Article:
So better to address the mainstream market with your main platform and to address the much smaller enthusiast niche with a proper workstation class platform.
            AMD have tried using a Server/Workstation class CPU as a desktop part with BD and look how badly that has gone; mediocre performance overall and appalling power efficiency.
            BD is a better workstation CPU than a desktop CPU but the enthusiast market is more of a hybrid desktop/workstation platform where SB-E will surely kick its ass.

            • UberGerbil
            • 8 years ago

            No argument. The Bloomsfield experiment was highly successful, and clearly Intel plans to replicate it. But I doubt Intel would bother with a completely separate enthusiast / workstation platform if it wasn’t piggybacked on their server products. Lucky for them, that deep-pocketed niche exists and they can repackage their 1S Xeon to fill it — and in the bargain get a nice shakedown of the silicon long before the enterprise-level validation is finished for the real server versions. But the last time around, the high-end platform came out first and tempted all the enthusiasts to jump on it rather than wait and see if the more mainstream parts could satisfy them. That’s not the case this time: the itchy fingers have already pulled the trigger on a Sandy Bridge. There may be some Westmere owners who can’t bring themselves to step “down” to the mainstream platform, of course, but how many?

            Frankly, I think SB-E is going to be overkill for much of the enthusiast market. Professional workstations are another story, though these days even corporate workstation users don’t necessarily need to have all the horsepower sitting on their desk when they can tap into computing resources elsewhere in their org — though the high memory ceiling could be a big win for certain users. But to the extent that “enthusiast” is a synonym for “deep-pocketed gamer” we’ve kind of already reached the point of diminishing returns: between console ports and GPU bottlenecks, how much could additional memory channels and more cores really help? There’s bragging rights, I guess, but I suspect the “enthusiast” market for the most part is satisfied with seeing how high they can overclock a 2x00K.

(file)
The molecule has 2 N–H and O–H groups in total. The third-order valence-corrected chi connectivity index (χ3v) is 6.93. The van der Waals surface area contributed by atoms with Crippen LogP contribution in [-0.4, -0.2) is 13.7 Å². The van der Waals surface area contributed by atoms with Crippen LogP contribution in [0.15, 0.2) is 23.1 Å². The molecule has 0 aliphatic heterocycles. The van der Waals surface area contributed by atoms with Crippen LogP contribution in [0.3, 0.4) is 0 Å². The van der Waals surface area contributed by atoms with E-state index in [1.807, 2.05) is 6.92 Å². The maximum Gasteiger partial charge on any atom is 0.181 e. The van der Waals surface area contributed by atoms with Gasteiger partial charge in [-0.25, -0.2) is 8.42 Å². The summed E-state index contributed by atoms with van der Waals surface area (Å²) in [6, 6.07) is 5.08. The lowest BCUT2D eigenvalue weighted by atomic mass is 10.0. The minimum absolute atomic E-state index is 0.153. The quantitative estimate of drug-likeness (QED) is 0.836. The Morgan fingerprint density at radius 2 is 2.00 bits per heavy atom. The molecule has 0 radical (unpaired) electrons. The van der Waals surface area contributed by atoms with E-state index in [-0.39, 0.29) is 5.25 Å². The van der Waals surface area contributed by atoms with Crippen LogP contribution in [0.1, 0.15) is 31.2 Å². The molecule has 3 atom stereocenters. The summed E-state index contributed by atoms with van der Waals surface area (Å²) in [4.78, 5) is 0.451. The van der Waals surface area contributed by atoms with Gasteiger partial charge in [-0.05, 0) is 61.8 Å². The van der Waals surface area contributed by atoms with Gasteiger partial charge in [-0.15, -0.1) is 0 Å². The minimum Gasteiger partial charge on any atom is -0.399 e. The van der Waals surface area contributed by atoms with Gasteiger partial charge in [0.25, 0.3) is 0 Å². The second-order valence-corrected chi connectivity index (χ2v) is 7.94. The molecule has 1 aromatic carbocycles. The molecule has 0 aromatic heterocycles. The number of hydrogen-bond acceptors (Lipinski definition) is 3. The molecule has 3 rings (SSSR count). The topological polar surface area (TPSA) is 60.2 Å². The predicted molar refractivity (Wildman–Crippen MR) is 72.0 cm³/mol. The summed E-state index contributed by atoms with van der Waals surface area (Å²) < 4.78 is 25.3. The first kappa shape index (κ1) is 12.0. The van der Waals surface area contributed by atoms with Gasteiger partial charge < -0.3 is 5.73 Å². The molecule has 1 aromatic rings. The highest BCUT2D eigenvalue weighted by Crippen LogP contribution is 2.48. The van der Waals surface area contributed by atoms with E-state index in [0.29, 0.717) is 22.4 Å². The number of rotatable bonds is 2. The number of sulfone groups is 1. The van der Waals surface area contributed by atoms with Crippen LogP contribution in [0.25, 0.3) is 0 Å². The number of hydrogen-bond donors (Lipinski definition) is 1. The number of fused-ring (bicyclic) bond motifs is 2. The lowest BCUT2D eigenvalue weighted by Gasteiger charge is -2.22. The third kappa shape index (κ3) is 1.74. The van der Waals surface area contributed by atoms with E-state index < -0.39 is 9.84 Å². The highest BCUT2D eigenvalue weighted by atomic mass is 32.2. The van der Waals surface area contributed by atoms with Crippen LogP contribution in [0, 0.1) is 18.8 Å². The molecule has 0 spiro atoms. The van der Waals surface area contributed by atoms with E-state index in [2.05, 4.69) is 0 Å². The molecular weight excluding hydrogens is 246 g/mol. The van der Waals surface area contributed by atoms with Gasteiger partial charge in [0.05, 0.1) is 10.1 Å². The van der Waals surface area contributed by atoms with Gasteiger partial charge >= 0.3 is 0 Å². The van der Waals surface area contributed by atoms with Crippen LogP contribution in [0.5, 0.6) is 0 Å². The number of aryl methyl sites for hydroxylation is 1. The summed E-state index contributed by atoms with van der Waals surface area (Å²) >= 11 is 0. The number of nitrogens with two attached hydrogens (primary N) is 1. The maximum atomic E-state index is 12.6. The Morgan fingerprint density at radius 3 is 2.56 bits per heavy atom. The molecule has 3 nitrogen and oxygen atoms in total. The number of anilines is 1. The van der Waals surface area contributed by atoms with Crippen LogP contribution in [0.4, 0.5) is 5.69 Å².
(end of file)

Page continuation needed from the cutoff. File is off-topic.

• NeelyCam
          • 8 years ago

          This is strange… doesn’t make sense to me. I did a quick google search on this; it seems that VR-Zone is the only source for this, and various forums say it’s BS.

          In my case, it doesn’t really matter, as I already have an Intel H67 system, but I guess this could deter people from buying an SB system..